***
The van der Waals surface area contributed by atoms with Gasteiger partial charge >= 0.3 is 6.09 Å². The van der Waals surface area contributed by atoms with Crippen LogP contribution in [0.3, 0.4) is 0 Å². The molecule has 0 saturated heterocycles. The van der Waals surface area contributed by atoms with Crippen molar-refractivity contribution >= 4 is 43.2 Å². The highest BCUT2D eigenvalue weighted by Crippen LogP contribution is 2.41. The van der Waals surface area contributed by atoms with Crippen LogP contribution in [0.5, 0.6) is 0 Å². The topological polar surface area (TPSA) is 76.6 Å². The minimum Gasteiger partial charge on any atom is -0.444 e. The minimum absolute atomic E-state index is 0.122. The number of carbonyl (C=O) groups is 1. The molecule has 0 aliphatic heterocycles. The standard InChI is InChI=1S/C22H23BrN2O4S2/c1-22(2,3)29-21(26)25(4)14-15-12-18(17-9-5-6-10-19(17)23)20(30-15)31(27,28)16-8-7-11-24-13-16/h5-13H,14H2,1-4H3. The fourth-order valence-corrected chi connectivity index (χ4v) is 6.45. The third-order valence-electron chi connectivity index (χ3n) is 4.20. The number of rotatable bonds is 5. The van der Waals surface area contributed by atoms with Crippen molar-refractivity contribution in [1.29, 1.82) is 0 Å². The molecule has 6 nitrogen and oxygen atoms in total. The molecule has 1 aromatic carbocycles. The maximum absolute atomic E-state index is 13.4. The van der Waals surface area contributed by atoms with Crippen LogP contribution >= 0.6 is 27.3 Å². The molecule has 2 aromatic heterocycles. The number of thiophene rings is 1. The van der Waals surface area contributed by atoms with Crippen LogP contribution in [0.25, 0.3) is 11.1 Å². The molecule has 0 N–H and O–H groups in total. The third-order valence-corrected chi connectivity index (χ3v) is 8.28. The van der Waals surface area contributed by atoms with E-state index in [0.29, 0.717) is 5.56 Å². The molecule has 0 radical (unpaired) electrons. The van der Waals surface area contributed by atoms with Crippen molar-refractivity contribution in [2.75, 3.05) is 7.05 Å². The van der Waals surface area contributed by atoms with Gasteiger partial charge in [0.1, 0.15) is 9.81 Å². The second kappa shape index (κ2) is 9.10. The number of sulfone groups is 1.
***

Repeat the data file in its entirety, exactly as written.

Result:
The van der Waals surface area contributed by atoms with Gasteiger partial charge >= 0.3 is 6.09 Å². The van der Waals surface area contributed by atoms with Crippen LogP contribution in [0.3, 0.4) is 0 Å². The molecule has 0 saturated heterocycles. The van der Waals surface area contributed by atoms with Crippen molar-refractivity contribution >= 4 is 43.2 Å². The highest BCUT2D eigenvalue weighted by Crippen LogP contribution is 2.41. The van der Waals surface area contributed by atoms with Crippen LogP contribution in [0.5, 0.6) is 0 Å². The topological polar surface area (TPSA) is 76.6 Å². The minimum Gasteiger partial charge on any atom is -0.444 e. The minimum absolute atomic E-state index is 0.122. The number of carbonyl (C=O) groups is 1. The molecule has 0 aliphatic heterocycles. The standard InChI is InChI=1S/C22H23BrN2O4S2/c1-22(2,3)29-21(26)25(4)14-15-12-18(17-9-5-6-10-19(17)23)20(30-15)31(27,28)16-8-7-11-24-13-16/h5-13H,14H2,1-4H3. The fourth-order valence-corrected chi connectivity index (χ4v) is 6.45. The third-order valence-electron chi connectivity index (χ3n) is 4.20. The number of rotatable bonds is 5. The van der Waals surface area contributed by atoms with Crippen molar-refractivity contribution in [1.29, 1.82) is 0 Å². The molecule has 6 nitrogen and oxygen atoms in total. The molecule has 1 aromatic carbocycles. The maximum absolute atomic E-state index is 13.4. The van der Waals surface area contributed by atoms with Crippen LogP contribution >= 0.6 is 27.3 Å². The molecule has 2 aromatic heterocycles. The number of thiophene rings is 1. The van der Waals surface area contributed by atoms with Crippen LogP contribution in [0.25, 0.3) is 11.1 Å². The molecule has 0 N–H and O–H groups in total. The third-order valence-corrected chi connectivity index (χ3v) is 8.28. The van der Waals surface area contributed by atoms with E-state index in [0.29, 0.717) is 5.56 Å². The molecule has 0 radical (unpaired) electrons. The van der Waals surface area contributed by atoms with Crippen molar-refractivity contribution in [2.75, 3.05) is 7.05 Å². The van der Waals surface area contributed by atoms with Gasteiger partial charge in [0.1, 0.15) is 9.81 Å². The second kappa shape index (κ2) is 9.10. The number of sulfone groups is 1.